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In the Garden

Stage fright



I was supposed to read from my new book, but mostly I tried to solicit advice from the audience. I'd only been in town for a year and I still hadn't adjusted my gardening habits to account for the differences between Eureka and my old hometown, Santa Cruz. It was cooler here and damper. There were a few insects I hadn't done battle with before.

"When do you plant tomatoes?" I asked the group. "What do you do about blackspot? How do you get rid of those tent caterpillars?"

Gardeners are always eager to share their information. They helped me out as much as they could. I mentioned that I'd brought dozens of plants with me from my old garden, making three trips from Santa Cruz in my Corolla.

"So what does your new garden look like?" someone asked.

I beamed with the pride of a new parent. "Oh, it's really come along in the first year," I said. "I brought daisies and coreopsis and Mexican sage and catmint and cosmos seeds and -- well, it's really something in the summer. You should come see it."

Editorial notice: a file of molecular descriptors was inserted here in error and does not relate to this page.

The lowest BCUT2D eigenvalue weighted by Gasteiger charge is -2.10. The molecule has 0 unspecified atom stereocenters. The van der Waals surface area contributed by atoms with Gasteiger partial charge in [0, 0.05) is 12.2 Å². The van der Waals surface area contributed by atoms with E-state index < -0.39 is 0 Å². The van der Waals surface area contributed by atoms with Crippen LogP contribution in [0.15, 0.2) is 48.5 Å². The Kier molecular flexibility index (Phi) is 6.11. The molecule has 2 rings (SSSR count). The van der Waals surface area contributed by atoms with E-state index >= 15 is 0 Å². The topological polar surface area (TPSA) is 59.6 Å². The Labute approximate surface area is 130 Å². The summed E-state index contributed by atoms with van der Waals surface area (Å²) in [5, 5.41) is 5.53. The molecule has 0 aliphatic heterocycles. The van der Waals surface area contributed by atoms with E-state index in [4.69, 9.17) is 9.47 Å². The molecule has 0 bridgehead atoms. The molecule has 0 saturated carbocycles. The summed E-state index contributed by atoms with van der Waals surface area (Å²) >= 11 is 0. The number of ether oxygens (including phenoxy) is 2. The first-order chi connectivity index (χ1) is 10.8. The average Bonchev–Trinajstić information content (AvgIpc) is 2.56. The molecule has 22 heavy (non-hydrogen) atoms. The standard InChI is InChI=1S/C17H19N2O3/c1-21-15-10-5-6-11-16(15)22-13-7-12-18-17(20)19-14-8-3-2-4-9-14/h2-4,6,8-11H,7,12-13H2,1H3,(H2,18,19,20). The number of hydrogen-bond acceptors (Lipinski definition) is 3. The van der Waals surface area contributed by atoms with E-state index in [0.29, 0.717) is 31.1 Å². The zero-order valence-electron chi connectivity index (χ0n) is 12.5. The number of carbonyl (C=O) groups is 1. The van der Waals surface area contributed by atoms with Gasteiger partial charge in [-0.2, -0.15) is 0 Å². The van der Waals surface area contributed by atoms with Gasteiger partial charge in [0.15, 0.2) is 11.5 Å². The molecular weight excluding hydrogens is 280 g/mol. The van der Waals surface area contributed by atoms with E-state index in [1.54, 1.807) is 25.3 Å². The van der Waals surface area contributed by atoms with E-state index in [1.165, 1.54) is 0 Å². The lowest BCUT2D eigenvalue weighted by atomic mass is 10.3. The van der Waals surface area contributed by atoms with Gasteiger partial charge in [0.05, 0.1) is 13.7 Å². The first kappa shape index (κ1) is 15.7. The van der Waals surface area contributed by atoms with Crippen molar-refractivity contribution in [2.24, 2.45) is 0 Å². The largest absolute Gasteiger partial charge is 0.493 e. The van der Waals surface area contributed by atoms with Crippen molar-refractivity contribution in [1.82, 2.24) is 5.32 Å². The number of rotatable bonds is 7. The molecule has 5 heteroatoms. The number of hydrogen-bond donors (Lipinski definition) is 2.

Now, most gardeners suffer from a strange neurosis about their gardens. I certainly do. I am quick to brag, quick to make sweeping proclamations about the season's success and quick to invite my friends over to see it in its glory.

Then someone takes me up on that invitation and panic sets in. Out come the excuses: The garden is not at its best; the snails have been especially bad this year; we're still due for another cold snap; the weeds got out of control and I'm too busy to cut them down and too broke to truck in another load of mulch to smother them.

None of these excuses worked when my friend from the garden club called to take me up on the invitation I issued at the meeting last winter. "Nothing's in bloom," I said feebly. "I've been out of town. It's a mess."

"We're not coming until mid-June," my friend said firmly. "It'll look great by then."

I sighed and agreed. "You're right," I said. "June's a long way off. It'll be fine." I hung up and stood looking out at the backyard, where the bindweed and the crabgrass had long ago declared victory. Why would anyone want to come see this garden?

It was then that I realized that the Humboldt Botanical Gardens Foundation's annual tour was coming up. Ten gardeners will be opening their gardens to more than a select group of friends: They will invite in the entire community. How does anybody get their garden ready for an event like that? Do they hire a staff? Do they stay out all night, looking for snails? And do they give in to temptation and run down to the nursery the week before the tour and buy big, blooming plants to fill in the empty spots?

I wanted to know, so I went to visit June MacDonald in Blue Lake. [in photo below left] This will be her first year on the tour. I'd heard she had a large spread, nearly two acres. It takes guts to plant a garden that big. A garden that size is more than a collection of plants around a house; a two-acre garden makes a statement.